A CHARITY lunch has honored grassroots groups in the region who bring life-changing support to North East women.

More than 175 women gathered to hear inspiring stories of change at County Durham Community Foundation’s Autumn lunch.

Locardia Chidanyika from Women Today, Fiona Taylor and Emma Zenaj from Building Bloxs and Linda Kirk and Debra Rogan from Just for Women all shared the impact of their projects at the Suffragette-themed event.

Chief executive, Michelle Cooper, said: “It is genuinely humbling to hear from these incredible women, who make such a difference to our communities.

“We were privileged to award £3.1million in grants last year, but people are often surprised to know that the average grant awarded is less than £5,000. “I think that is testament to the immense power of these groups, who can achieve so much with a relatively small amount of money. It’s been wonderful to celebrate their hard work.”

More than £2,500 was raised at the event, which was sponsored by Handelsbanken and Taylor Packaging.

Michelle added: “Although this is not positioned as a fundraising event, we use the valuable funds raised to support our charity’s work and our grant programmes like the Community Action Fund, which gives back to these tremendously effective grassroots groups.”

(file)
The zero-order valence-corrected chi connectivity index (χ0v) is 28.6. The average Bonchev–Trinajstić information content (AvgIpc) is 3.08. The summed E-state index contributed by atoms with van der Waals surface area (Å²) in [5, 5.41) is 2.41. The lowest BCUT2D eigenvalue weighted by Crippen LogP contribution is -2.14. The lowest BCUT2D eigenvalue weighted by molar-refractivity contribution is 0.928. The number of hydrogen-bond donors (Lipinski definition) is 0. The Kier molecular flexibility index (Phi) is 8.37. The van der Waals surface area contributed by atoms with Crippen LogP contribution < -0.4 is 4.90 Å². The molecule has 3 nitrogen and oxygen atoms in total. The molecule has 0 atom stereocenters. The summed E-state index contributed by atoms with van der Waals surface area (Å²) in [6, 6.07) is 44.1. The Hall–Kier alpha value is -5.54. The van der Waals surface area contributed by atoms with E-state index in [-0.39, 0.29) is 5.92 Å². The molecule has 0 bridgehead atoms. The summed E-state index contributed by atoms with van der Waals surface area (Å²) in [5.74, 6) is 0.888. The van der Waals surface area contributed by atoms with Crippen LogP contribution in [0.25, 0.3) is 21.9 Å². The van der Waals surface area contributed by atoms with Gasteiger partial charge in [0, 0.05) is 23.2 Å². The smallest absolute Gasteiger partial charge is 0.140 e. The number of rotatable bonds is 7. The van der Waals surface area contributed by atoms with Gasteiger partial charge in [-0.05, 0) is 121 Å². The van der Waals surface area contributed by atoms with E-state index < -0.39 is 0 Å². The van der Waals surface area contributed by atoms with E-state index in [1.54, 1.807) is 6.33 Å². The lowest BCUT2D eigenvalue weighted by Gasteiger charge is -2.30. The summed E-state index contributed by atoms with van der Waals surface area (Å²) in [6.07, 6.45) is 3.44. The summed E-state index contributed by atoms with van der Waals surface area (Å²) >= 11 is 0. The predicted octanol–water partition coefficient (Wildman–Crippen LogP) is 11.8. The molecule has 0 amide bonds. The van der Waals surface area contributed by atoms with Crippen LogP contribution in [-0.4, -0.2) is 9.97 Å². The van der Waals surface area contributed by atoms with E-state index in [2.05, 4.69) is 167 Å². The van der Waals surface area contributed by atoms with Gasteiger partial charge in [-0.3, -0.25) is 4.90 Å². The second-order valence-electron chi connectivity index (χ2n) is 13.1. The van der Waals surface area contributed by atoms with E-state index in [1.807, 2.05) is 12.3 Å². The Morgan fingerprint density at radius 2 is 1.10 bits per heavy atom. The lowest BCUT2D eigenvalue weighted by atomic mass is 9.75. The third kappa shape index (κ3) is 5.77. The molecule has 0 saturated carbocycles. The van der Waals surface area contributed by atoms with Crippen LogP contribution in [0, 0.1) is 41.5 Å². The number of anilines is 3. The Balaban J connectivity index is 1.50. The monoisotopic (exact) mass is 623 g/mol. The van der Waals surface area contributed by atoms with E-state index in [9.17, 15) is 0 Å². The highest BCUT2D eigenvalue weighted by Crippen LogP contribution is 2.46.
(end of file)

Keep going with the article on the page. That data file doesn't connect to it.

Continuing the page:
Building Blox, in Stockton, was founded by Emma Zenaj and Fiona Taylor to support mums with children who have additional needs.

Emma said: “We were really inspired and empowered by what everyone else is doing. So many groups are going above and beyond out of sheer passion and purpose.

“We started off wanting to do workshops and courses and offer a chance to self-educate. Very quickly we realized that the parents coming to us were isolated, had poor mental health and alarmingly, had no self-care whatsoever. “They were doing everything for their children, and nothing for themselves. Our job is to help them see that they need to look after themselves too, so that they can become mummies again, and not just carers.

“One mum came to us and she’d been let down by a lot of people. We had the time to work with her and build that trust and now I don’t recognize her. She has friends here, and she is even able to support them. There’s so much positivity with what we do and it really is life-changing.”

The Cheesy Waffles project, who are also supported by the Foundation, led the lunch with a rousing Votes for Women march around Wynyard Hall, wearing historic suffragette costume.

Caroline Theobald CBE, managing director of the Bridge Club, hosted the lunch, including a Dragon’s Den-style interview with groups supported through the Foundation, including Beamish, Teesdale Community Resource Hub and St John’s Hall, in Meadowfield.